Despite the uncertainly created by the forthcoming retirement of Biogen's(NASDAQ: BIIB) longtime CEO, George Scangos, the biotech is reportedly continuing to hunt for deals that would diversify its clinical and product portfolios. The things is, it may not have to look much further than its R&D partner Ionis Pharmaceuticals (NASDAQ: IONS) to achieve both of these goals. Here's why.
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Ionis' valuation has fallen off a cliff this year
Earlier this year, Ionis' stock was absolutely rocked after its partner GlaxoSmithKline (NYSE: GSK) decided to delay the start of a late-stage trial forIONIS-TTRRx, an experimental antisense therapy indicated for patients with transthyretin (TTR)-related amyloid cardiomyopathy, due to some patients exhibitingdangerously low platelet counts following treatment. Unfortunately, Ionis said that an internal review showed that yet another of its clinical candidates, volanesorsen, targeting individuals with high triglyceride levels, was also flagged for worryingly low platelet counts in a handful of patients.
The net result is that Ionis has shed nearly 60% of its value since the start of 2016 due to concerns that its antisense drug platform may be riddled with safety problems.
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The good news for perspective buyers and investors alike is that this steep share price decline doesn't appear to be entirely warranted. According to the company, severe drop-offs in platelet levels were only detected in trials assessing IONIS-TTRRx andvolanesorsen, but not across its broad pipeline of second-generation antisense product candidates, which sports a total of 15 drugs currently in the clinic.
As an added bonus, the biotech's next round of antisense drugs based on itsGeneration 2.5 and Ligand-Conjugated Antisense technologies are designed to be more potent, which will give them effectiveness at markedly lower doses. That should, in turn, reduce the risk of undesirable side effects.
The big picture is that Ionis' present market cap of approximately $3.11 billion comes across asdirt cheap for a company with nearly 30 clinical trials underway -- so long as these safety hiccups really are confined to just to IONIS-TTRRx andvolanesorsen.
Biogen and Ionis already have deep ties
Biogen and Ionis have multiple agreements in place to develop and commercialize antisense therapies for a range of disorders. The two recently announced that theantisense oligonucleotidenusinersen met its pre-specified primary endpoint in an interim analysis of a late-stage study known as ENDEAR, where the drug is being assessing as a treatment for infantile onsetspinal muscular atrophy, orSMA.
Digging into the details, Biogen said that patients treated with nusinersen demonstrated a highly statistically significant and clinically meaningful improvement in the achievement of motor milestones, as measured by the Hammersmith Infant Neurological Examination. As a result, the two companies decided to file for regulatory approvals fornusinersen in both the United States and the EU during the third quarter.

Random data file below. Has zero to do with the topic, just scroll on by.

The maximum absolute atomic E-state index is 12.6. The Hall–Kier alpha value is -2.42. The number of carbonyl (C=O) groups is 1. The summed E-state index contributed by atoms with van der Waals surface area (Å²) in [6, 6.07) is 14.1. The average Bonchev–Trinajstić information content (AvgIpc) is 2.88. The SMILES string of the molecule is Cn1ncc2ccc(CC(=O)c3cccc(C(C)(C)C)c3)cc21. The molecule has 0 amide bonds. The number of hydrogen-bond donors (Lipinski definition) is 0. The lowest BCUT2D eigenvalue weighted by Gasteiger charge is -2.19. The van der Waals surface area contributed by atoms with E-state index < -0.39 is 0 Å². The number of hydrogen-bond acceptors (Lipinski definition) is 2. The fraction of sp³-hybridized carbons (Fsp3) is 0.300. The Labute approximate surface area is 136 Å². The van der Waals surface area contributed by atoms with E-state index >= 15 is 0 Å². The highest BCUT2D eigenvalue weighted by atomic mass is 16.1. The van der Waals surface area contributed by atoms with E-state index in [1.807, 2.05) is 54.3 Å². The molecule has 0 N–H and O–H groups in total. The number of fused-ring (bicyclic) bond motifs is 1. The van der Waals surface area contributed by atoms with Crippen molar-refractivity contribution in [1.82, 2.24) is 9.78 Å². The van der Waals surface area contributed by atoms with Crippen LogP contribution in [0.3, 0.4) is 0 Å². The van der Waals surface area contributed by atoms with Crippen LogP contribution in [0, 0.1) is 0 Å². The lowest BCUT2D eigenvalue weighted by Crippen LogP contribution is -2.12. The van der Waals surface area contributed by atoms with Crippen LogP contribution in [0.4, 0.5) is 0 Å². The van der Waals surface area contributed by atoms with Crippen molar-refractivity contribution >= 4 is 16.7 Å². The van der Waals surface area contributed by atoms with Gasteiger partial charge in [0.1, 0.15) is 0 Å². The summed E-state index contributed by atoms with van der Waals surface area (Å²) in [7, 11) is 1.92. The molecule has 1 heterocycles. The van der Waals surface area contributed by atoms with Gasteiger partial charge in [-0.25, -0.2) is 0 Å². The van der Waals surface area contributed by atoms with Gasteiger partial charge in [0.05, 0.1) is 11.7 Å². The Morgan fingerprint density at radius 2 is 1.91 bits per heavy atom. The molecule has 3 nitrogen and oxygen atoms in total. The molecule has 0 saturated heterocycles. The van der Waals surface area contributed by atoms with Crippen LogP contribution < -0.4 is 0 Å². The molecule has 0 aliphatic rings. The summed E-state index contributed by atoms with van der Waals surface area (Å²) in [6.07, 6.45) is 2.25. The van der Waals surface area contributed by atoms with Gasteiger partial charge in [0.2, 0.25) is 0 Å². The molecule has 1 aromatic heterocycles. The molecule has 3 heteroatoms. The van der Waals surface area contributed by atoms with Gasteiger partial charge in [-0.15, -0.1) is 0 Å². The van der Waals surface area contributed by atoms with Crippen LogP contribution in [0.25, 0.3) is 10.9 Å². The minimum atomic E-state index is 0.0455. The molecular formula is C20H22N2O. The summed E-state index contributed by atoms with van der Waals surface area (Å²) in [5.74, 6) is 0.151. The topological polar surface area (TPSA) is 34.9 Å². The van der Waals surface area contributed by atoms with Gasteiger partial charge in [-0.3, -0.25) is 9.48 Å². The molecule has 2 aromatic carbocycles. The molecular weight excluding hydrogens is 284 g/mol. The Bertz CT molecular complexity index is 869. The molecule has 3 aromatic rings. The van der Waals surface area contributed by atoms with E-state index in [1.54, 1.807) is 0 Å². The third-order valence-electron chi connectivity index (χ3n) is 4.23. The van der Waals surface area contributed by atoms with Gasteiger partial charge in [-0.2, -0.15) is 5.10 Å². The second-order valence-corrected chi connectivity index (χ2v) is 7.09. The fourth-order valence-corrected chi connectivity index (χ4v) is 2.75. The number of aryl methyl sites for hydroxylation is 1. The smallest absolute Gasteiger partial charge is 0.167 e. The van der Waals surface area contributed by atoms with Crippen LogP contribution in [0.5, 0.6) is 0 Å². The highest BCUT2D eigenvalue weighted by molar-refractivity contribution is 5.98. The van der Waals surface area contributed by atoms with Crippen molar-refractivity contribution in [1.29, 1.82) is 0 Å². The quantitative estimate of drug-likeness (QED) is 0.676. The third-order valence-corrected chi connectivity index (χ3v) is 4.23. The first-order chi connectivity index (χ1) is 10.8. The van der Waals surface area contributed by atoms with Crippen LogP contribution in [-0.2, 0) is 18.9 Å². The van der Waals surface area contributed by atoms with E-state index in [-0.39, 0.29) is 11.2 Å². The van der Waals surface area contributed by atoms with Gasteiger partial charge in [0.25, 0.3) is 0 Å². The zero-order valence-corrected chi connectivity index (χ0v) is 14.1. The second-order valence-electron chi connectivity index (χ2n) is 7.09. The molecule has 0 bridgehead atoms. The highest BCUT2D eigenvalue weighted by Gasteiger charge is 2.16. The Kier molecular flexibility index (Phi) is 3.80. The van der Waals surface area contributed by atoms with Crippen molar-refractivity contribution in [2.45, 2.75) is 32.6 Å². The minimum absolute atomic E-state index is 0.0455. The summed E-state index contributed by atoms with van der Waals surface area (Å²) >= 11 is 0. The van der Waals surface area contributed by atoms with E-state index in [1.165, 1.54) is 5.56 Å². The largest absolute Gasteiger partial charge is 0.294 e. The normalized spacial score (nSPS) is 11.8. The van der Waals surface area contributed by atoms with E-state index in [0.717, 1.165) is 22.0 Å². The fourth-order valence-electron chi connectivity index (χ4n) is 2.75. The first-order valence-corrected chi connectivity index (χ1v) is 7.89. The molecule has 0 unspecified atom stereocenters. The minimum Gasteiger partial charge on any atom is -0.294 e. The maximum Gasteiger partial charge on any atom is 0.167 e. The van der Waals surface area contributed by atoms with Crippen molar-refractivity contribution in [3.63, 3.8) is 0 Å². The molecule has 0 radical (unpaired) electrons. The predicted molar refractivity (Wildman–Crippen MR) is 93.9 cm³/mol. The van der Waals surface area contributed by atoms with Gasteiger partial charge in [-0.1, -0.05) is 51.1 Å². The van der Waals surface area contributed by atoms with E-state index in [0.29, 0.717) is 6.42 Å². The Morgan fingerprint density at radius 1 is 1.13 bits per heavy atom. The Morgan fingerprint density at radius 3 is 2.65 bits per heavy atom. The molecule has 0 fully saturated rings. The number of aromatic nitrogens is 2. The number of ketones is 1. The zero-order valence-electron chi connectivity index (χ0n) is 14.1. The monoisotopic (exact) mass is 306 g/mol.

Why is this experimental drug a big deal? First off, there is currently no approved treatment for SMA. And secondly, SMA is a rare disease (orphan indication), meaning thatnusinersen would likely garner a premium pricing structure in the area of $250,000 to $350,000 per year. As an orphan drug,nusinersen would also come with an extended period of exclusivity, which is a key reason why these drugs are so highly coveted by drug companies in general. And last but not least, nusinersen should generate peak sales of close to $2 billion by 2025, if approved and given a broad label by regulators.
Put simply, this single drug has the potential to drive Biogen's annual revenues up by more than 10% -- even after accounting for the milestone and royalty payments owed to Ionis.
A buyout is a logical next step
With Ionis' valuation taking a big hit this year, andnusinersen hitting the mark in its late-stage trial, the stage seems to set for Biogen to acquire its closest R&D partner. After all, a buyout would spare Biogen from having to dole out any ofnusinersen's long-tailed revenue stream to Ionis; Ionis comes with a monstrous pipeline of high-value drug candidates; and -- perhaps the best part -- an acquisition probably wouldn't cost more than, say, $6 billion.
There is a clear impediment to a possible deal, however. Ionis' management appears to firmly believe that this year's staggering devaluation is the result of the market's ill-conceived notion that its drug development platform is inherently flawed. So, they may not agree to a deal that offers even a 100% premium to its current share price in a buyout scenario.
Having said that, there's a good chance that Biogen is indeed mulling over a tender offer for Ionis for the reasons mentioned above -- along with the biotech's well-known desire to diversify its clinical and product portfolios. But even if a deal doesn't go through, Biogen and Ionis would both benefit tremendously from an approval fornusinersen based on its sizable commercial opportunity -- making both of these biotech stocks worth a deeper dive right now.
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George Budwell has no position in any stocks mentioned. The Motley Fool owns shares of and recommends Biogen and Ionis Pharmaceuticals. Try any of our Foolish newsletter services free for 30 days. We Fools may not all hold the same opinions, but we all believe that considering a diverse range of insights makes us better investors. The Motley Fool has a disclosure policy.